Sleep and Weight Loss
These studies supposedly stemmed from questions regarding weight gain and inactivity and laziness. The surprising discovery, however, was that those who slept too little were even more likely to gain weight than those who slept more.
However, this past year has included additional reports and studies which have shed some additional light on the subject.
These reports then, answer the challenging question:
How are sleep and weight loss related?
Simple question with a complex answer. Let’s first examine…
What Does Lack of Sleep Actually Do?
Despite the number of studies analyzing the connection between sleep and weight loss, it is still uncertain whether it is actually the lack of sleep which causes the weight gain or if it is the side effects of lack of sleep which leads to weight gain. If it is the latter, the question is whether such impulses and hormonal drives can be controlled.
Susan Zafarlotfi, PhD, the clinical director of the Institute for Sleep and Wake Disorders, states that sleep deprivation leads to a vicious cycle. At the very least, people are more likely to reach for unhealthy food as energy sources. In fact, lack of sleep can lead to a series of bad decisions throughout the course of the day from doughnuts at breakfast to greasy pizza take out for dinner. Unfortunately, these foods end up leading to folks feeling even more tired than before.
At the very least, lack of sleep stimulates the “hedonic stimulus” which increases the desire to eat poor food choices. This research was confirmed in two studies, one published in the Canadian Medical Association Journal and the other presented at the American Heart Association. In the presentation at the American Heart Association, the group which slept less than 7 hours a night ate more than 500 calories the next day.
How Does Too Much Sleep Affect Weight Loss?
Sleeping a little beyond the recommended 7 – 8 hours of sleep can cause some health risks, but weight gain does not appear to be one of them. Indeed, in the studies mentioned above, those who slept beyond 7 hours tended to function better because they felt fully rested. However, once you sleep past 9 hours and head towards 10 hours of sleep or more, sleep can cause the pounds to creep up once again.
In “Too Much Sleep May Not Be So Bad for Weight Gain,” another study goes head to head with this assertion, demonstrating that excess sleep does not result in the same intensity of negative side effects. The physicians and researchers involved with these studies believe that it may actually be connected to particular genes within the body which may be triggered through too much or too little sleep rather than sleep in general.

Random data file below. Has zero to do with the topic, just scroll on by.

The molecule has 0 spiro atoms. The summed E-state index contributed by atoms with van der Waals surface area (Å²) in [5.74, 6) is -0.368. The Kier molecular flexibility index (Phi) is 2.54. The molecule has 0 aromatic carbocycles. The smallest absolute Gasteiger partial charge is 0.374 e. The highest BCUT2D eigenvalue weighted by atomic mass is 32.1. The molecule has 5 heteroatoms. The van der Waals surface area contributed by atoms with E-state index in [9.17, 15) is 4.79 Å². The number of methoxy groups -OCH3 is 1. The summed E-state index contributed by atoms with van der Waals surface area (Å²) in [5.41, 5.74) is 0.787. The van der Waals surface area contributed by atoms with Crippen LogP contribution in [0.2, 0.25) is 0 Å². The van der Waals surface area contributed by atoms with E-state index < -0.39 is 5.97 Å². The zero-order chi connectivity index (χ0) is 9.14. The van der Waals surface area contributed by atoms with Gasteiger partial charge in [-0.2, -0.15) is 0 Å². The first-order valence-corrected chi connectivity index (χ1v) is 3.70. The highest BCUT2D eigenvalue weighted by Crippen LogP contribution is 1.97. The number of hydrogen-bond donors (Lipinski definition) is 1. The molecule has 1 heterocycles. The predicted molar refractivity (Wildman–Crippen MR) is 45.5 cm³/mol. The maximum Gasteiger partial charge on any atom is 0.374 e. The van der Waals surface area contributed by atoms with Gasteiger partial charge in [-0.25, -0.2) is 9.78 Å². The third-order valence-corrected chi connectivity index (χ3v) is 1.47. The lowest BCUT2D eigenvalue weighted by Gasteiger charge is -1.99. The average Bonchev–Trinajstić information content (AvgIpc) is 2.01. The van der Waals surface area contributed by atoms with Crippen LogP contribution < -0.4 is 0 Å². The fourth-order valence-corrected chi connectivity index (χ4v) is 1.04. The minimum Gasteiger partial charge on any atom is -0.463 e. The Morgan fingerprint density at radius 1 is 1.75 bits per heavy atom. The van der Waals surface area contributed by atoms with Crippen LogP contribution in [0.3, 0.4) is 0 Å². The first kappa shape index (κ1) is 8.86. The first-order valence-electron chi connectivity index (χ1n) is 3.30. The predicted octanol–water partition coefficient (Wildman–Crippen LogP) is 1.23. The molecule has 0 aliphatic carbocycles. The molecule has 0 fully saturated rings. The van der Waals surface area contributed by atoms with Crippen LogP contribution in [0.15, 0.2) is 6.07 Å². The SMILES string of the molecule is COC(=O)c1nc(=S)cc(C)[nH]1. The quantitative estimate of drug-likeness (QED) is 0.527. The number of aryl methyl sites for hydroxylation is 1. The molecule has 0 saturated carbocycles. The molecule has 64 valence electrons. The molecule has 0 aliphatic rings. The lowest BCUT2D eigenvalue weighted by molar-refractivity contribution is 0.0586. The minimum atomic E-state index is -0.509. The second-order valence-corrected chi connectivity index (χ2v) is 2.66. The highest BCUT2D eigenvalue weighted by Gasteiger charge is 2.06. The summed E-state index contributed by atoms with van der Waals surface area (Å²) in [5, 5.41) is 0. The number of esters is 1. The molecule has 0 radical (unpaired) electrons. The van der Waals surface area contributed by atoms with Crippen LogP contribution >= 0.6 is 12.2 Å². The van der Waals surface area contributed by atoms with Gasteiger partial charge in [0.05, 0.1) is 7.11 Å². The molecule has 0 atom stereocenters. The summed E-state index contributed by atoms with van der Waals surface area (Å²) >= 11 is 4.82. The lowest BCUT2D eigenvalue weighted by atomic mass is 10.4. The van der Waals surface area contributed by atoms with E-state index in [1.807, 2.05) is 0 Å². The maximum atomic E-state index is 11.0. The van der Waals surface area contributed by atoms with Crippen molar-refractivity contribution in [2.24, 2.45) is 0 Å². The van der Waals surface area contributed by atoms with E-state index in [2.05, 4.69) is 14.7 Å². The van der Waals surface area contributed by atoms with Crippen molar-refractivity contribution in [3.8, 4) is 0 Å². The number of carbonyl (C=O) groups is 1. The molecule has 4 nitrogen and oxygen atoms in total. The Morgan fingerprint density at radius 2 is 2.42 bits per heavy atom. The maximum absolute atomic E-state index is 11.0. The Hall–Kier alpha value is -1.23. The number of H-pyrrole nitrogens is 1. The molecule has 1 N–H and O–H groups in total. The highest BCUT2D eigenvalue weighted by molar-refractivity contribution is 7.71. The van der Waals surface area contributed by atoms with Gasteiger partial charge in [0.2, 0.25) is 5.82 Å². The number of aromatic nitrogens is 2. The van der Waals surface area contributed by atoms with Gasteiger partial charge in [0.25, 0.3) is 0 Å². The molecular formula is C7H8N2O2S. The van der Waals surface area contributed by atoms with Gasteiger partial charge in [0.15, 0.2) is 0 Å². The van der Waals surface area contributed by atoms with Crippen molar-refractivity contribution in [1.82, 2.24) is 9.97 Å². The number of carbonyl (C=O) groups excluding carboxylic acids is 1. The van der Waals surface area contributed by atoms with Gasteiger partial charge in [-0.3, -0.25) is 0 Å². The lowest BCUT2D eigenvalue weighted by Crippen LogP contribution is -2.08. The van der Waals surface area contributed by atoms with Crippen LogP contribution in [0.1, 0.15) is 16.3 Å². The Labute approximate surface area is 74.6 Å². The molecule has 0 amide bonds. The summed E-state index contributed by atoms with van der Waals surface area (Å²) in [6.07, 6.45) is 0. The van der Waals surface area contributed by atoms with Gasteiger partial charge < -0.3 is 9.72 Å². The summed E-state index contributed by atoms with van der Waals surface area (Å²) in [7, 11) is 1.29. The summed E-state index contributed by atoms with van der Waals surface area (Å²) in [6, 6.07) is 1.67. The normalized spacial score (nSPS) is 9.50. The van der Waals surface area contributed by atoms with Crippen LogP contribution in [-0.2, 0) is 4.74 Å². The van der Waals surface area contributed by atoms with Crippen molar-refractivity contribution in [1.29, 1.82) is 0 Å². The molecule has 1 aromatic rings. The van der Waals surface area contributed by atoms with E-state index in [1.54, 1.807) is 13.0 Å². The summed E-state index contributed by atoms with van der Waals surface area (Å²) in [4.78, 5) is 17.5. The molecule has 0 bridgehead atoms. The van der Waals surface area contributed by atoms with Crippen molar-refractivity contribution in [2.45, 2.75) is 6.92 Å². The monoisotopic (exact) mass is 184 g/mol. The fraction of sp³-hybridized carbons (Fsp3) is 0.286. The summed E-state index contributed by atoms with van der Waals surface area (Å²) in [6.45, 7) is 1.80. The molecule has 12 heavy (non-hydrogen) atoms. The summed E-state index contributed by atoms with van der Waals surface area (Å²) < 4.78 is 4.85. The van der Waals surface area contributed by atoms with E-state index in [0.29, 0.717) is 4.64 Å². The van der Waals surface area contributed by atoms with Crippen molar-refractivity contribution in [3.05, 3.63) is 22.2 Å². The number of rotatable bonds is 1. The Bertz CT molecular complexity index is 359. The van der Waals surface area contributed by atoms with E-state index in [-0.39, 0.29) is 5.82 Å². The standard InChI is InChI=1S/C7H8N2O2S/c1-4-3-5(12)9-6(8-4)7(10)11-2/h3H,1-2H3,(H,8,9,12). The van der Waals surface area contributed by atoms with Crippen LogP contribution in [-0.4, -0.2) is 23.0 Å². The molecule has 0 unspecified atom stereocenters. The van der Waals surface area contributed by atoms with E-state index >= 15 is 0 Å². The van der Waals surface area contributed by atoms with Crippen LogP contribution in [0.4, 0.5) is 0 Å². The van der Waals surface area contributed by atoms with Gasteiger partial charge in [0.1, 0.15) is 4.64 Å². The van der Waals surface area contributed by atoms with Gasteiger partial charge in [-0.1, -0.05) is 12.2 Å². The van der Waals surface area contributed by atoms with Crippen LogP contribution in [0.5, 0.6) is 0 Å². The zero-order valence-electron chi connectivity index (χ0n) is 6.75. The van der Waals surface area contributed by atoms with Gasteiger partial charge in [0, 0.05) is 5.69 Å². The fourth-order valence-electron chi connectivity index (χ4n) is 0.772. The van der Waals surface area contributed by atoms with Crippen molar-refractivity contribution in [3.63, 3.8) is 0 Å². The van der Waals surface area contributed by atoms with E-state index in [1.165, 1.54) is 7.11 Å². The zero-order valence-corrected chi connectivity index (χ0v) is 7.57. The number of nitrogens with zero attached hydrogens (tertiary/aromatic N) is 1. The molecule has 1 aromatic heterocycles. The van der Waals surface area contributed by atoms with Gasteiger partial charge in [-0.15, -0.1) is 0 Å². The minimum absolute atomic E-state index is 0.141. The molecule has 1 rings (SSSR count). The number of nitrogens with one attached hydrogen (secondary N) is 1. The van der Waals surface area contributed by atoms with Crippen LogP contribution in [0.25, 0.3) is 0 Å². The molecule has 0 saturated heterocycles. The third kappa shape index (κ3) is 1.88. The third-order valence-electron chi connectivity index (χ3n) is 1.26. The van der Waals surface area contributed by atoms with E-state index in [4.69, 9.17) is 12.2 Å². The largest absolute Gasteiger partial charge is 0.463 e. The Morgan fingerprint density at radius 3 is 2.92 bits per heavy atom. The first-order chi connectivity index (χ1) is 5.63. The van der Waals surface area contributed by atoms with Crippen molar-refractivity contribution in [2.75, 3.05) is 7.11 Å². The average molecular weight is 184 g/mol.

What is the Right Amount of Sleep Then?
Both sleeping too long and sleeping too little triggers the release of hormones which increase the appetite and decrease the metabolism in certain individuals. However, despite this, Dr. Kristen Hairston, MD of the Wake Forest University Baptist Medical Center recommends that individuals follow their own bodies’ instructions as regards the proper amount of sleep. It’s important to rest when your body is weary, and if it seems that you are sleeping for excessive periods, then you should consult with a physician to ensure that you are in good health.
The amount of sleep which you may need on a given night may vary. A good weight loss program actually focuses on listening to your body as a whole. There are many signals which your body can send to tell you what it needs whether that need is sleep, food, water, or activity. Learning these triggers can help you to meet your body’s needs and better equip yourself to make healthy choices throughout the day. These healthy choices can not only improve your sleep, but also help with a common ultimate goal of losing weight.
Listening to your body takes time. You may find that you misread the cues at first. And sometimes signals can get mixed up. To help yourself understand these signals, you can keep a journal to monitor them.
Mann, Denise “Coping With Excessive Sleepiness,” WebMD, http://www.webmd.com/sleep-disorders/excessive-sleepiness-10/lack-of-sleep-weight-gain (2012).
“Sleep is Integral to Weight Loss, Study Suggests,” Huffington Post, http://www.huffingtonpost.com/2012/09/17/sleep-weight-loss_n_1891171.html (2012).
Kim Carollo, “Too Much Sleep May Not Be So Bad for Weight Gain,” ABC Health, http://abcnews.go.com/Health/sleep-linked-obesity-previously-believed/story?id=16246867 (2012).
Adam Bean, “Is Too Much Sleep Unhealthy,” Rodale, http://www.rodale.com/excessive-sleep?page=0,1 (2012).